Larry Cruz and I became text mates after that. He never failed to invite me to parties and meetings, sometimes at Café Havana where Carmen Guerrero Nakpil’s group regularly met, and other times at his art-house in Magalang, at the foothills of Mount Arayat, which has now been converted into a spa and events village called Abe’s Farm. Sometimes I went, but often I didn’t.

But one time I brought along a friend to Abe’s Restaurant; I think we came unannounced but still, Larry sat with us and told us we should order his green salad which came from his farm’s produce in Magalang, and his begukan. When he heard ‘begukan,” my companion’s face lit up.

“Oh, you don’t serve begukan to Robby,” he told Larry. “Why?” Larry asked, and my companion replied, “You can’t beat Robby’s begukan. Wanna bet?”

I don’t know if Larry took it as an insult or as a challenge, but he left and came back with his chef. My hand instinctively crept towards the knife on the table as I expected the worst, but Larry smiled and said, “Robby, I want you to teach my chef your recipe!” My companion clapped and said, “Go, Robby! This is your chance to have a recipe named after you! At Abe Restaurant no less!”

If you saw the movie “Ratatouille,” the scene where the rat was discovered and everyone in the kitchen stopped for one second and stared at the rat in disbelief and in disgust—that’s how I felt when I entered the kitchen and everyone turned to face me. From the corner of my eye I saw one cook with a chopping knife exchange glances with another cook holding a slicing knife, and I honestly feared for my life. I only relaxed a bit after the chef’s assistant smiled at me and told me he knew me because he’d graduated from HAU and lived just across my parents’ house in Mabalacat.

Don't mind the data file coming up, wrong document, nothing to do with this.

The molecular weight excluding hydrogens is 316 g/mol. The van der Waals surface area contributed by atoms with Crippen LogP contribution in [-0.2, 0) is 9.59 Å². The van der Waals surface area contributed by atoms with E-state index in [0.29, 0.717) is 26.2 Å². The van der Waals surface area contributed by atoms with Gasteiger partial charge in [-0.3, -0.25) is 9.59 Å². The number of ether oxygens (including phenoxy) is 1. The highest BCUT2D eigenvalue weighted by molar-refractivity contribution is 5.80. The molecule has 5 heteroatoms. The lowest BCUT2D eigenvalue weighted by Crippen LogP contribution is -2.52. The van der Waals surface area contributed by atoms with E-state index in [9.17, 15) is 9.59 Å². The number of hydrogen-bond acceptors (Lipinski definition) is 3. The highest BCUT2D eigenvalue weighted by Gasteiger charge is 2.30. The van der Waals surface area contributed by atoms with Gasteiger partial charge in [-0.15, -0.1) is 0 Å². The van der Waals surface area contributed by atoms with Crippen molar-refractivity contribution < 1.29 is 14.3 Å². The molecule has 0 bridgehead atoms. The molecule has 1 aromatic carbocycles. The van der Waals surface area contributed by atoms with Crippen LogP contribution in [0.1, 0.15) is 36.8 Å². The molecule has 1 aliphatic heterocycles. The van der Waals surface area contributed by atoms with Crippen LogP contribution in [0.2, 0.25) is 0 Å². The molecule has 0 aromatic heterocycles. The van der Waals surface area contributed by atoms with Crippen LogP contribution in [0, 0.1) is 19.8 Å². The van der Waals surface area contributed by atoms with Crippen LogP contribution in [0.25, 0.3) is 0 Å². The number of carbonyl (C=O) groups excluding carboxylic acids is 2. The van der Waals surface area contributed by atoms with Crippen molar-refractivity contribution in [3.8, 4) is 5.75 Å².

The chef tried to maintain a straight face as I lectured him on how to cook begukan—my way, or rather, the way my mother had taught me. First parboil (sinkotya) the pork pieces (really tiny pieces), then sautee in baguk until brown, before adding the leftover stock from the parboil. Add a dash of sugar to slightly caramelize.

Larry walked in to tell me to cook, not lecture, it. So I did. You could hear a pin drop as I peeled the garlic and cut the onions; the chef shook his head when I sautéed longer than I should, and when I sprinkled sugar on it, I swear someone gasped.

So, did Larry like it? You can measure the compassion a man has in his heart by his willingness to tell a white lie to save you from getting hurt. That begukan I cooked in Abe’s kitchen was the worst, because when I cook my begukan, I want to take my time and I don’t like people watching and waiting. And I have to cook it in my own kitchen using my own pots and pans.

Yet Larry said it was good, and I knew it was a lie because when I came back to eat at Abe Restaurant months later, the menu still didn’t say Robby’s Begukan.

(Larry died last week in the United States while being treated for cancer. I join his family and friends in praying for his eternal rest.)